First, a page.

William Beach Lawrence American politician

William Beach Lawrence was an American politician and jurist who served as lieutenant governor of Rhode Island from 1851 to 1852 under Governor Philip Allen.

William Alexander Parsons Martin American missionary and translator in China

William Alexander Parsons Martin, also known as Ding Weiliang, was an American Presbyterian missionary to China and translator, famous for having translated a number of important Western treatises into Chinese, such as Henry Wheaton's Elements of International Law.

Emmanuel Gaillard is a prominent practicing attorney, a leading authority on international commercial arbitration, and a law professor. He founded and heads the international arbitration practice of the international law firm Shearman & Sterling and frequently acts as an arbitrator in international commercial or investment disputes.

John Denison Baldwin American politician

John Denison Baldwin was an American politician, Congregationalist minister, newspaper editor, and popular anthropological writer. He was a member of the Connecticut State House of Representatives and later a member of the U.S. House of Representatives from Massachusetts.

Andrew Crichton (1790–1855) was a Scottish biographer and historian.

John Jay American politician, diplomat, and Founding Father

John Jay was an American statesman, patriot, diplomat, Founding Father of the United States, abolitionist, negotiator and signatory of the Treaty of Paris of 1783, second Governor of New York, and the first Chief Justice of the United States (1789–1795). He directed U.S. foreign policy for much of the 1780s and was an important leader of the Federalist Party after the ratification of the United States Constitution in 1788.

Henry Brockholst Livingston United States federal judge and American Revolutionary War officer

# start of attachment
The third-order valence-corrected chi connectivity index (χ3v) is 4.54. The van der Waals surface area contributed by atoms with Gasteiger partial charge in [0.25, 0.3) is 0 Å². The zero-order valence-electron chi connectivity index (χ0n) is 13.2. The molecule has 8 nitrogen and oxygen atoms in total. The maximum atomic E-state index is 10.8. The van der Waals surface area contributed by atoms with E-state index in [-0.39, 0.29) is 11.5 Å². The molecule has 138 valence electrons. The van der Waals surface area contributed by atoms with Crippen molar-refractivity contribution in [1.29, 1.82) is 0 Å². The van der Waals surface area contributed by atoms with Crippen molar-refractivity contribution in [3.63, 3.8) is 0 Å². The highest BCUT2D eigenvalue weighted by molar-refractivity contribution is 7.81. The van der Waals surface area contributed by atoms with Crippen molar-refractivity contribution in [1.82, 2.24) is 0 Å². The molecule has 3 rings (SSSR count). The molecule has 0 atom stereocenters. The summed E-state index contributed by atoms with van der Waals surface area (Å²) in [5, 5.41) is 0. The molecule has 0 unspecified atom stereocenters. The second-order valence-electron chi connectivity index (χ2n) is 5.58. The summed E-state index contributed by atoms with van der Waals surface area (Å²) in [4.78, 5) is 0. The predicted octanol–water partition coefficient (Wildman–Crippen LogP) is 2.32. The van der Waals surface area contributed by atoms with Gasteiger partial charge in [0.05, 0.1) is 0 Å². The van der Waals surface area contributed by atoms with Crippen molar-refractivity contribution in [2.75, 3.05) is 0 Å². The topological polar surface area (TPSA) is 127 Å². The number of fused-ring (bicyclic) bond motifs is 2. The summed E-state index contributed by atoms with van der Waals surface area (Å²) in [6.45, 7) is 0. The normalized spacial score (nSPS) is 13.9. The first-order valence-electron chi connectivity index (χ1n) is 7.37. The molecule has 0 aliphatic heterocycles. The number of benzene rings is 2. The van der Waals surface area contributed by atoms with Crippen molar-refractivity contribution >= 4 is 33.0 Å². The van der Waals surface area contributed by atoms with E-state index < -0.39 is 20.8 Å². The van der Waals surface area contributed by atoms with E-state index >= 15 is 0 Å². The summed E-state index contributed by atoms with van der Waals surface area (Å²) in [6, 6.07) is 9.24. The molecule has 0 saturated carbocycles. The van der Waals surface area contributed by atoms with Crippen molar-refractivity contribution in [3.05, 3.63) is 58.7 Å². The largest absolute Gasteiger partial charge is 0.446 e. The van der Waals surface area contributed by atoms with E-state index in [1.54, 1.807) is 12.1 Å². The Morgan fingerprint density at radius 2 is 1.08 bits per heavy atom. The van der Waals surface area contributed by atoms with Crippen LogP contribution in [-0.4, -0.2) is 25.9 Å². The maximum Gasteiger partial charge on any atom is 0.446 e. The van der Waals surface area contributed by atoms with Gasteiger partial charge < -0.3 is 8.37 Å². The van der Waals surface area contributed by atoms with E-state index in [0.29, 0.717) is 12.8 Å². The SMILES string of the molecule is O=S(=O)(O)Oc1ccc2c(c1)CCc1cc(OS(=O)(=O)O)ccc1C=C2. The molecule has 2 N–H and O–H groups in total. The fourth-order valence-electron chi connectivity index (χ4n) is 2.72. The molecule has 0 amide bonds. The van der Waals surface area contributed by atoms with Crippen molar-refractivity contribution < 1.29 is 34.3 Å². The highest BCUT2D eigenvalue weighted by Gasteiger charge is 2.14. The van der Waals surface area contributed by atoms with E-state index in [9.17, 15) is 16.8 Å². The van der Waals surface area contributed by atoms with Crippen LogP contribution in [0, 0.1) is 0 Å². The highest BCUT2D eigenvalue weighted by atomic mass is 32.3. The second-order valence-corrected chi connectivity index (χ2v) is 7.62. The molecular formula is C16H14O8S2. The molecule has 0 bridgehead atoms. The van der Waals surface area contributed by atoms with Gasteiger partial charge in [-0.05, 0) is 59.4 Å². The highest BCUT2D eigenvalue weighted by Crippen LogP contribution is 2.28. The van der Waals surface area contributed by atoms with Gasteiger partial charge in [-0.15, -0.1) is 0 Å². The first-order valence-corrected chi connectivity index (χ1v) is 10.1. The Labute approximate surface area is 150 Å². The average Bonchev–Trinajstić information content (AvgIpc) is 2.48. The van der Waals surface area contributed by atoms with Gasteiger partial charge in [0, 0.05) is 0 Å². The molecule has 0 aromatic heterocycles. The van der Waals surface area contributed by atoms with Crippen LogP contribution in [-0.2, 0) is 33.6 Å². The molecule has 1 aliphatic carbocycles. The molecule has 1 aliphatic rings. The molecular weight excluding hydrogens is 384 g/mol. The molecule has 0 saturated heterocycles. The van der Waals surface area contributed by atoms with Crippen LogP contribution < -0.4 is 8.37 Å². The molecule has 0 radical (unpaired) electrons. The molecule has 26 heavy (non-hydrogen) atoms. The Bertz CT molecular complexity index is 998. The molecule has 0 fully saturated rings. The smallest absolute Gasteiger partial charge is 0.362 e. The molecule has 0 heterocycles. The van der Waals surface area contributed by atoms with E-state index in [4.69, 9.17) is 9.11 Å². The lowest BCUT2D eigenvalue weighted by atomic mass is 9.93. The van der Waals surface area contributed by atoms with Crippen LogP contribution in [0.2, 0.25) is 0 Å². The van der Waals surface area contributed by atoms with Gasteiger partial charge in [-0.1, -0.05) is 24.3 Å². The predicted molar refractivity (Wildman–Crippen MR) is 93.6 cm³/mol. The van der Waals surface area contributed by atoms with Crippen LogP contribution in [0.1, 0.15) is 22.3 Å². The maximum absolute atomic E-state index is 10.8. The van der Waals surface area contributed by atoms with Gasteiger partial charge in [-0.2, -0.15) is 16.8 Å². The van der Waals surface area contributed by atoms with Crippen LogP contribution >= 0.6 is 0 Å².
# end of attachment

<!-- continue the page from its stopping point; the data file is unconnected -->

Henry Brockholst Livingston was an American Revolutionary War officer, a justice of the New York Court of Appeals and eventually an Associate Justice of the Supreme Court of the United States.

Bushrod Washington Associate Justice of the U.S. Supreme Court; Nephew of George Washington

Bushrod Washington was an attorney and politician who served as Associate Justice of the Supreme Court of the United States from 1798 to 1829. On the Supreme Court, he was a staunch ally of Chief Justice John Marshall. Washington was also a co-founder and the president of the American Colonization Society, which intended to promote emigration of freed slaves and free blacks to Africa. The nephew of American founding father and President George Washington, he inherited his uncle's papers and Mount Vernon, taking possession in 1802 after the death of Martha Washington, his uncle's widow.

Stephen Henry Phillips American lawyer

Stephen Henry Phillips was an American lawyer who served as the Attorney General of Massachusetts and the Kingdom of Hawaii and as the Minister of Foreign Affairs and on King Kamehameha V's Privy Council.

William Little Lee American judge

William Little Lee was an American lawyer who became the first Chief Justice of the Supreme Court for the Kingdom of Hawaii.

Elements of International Law, first published in 1836, is a book on international law by Henry Wheaton which has long been influential.

Jean Rousset de Missy was a French Huguenot writer, from early in life in the Netherlands. He was a renowned historian and author on international law and a prolific journalist. Born in Laon from Protestant parents, he studied at the Collège du Plessis in Paris. After a conflict with his stepmother he joined the Dutch States Army during the War of the Spanish Succession and was present at the Battle of Malplaquet (1709). In 1724, he started his activities as a professional journalist.

Treaties of Roskilde (1568)

The Treaties of Roskilde of 18 and 22 November 1568 were peace treaties between the kingdoms of Denmark-Norway and the allied Free and Hanseatic City of Lübeck on one side, and the Swedish kingdom on the other side, supposed to end the Northern Seven Years' War after the de facto succession of the later king John III of Sweden. Negotiated on John's initiative, he refused ratification, viewing the concessions his envoys made in Roskilde as too far-reaching. Most notably these concessions included Swedish obligations to pay Denmark her war costs and to cede Swedish Estonia. Thus, the war dragged on until it was concluded by the Treaty of Stettin (1570).

References

Legal offices
Preceded by
William Cranch
United States Supreme Court Reporter of Decisions
1816 – 1827
Succeeded by
Richard Peters
Diplomatic posts
Preceded by
new office
United States Ambassador to Denmark
1827 - 1835
Succeeded by
Jonathan F. Woodside
Preceded by
vacant
post last held by John Quincy Adams (1797-1801)
United States Ambassador to Prussia
1835 - 1846
Succeeded by
Andrew Jackson Donelson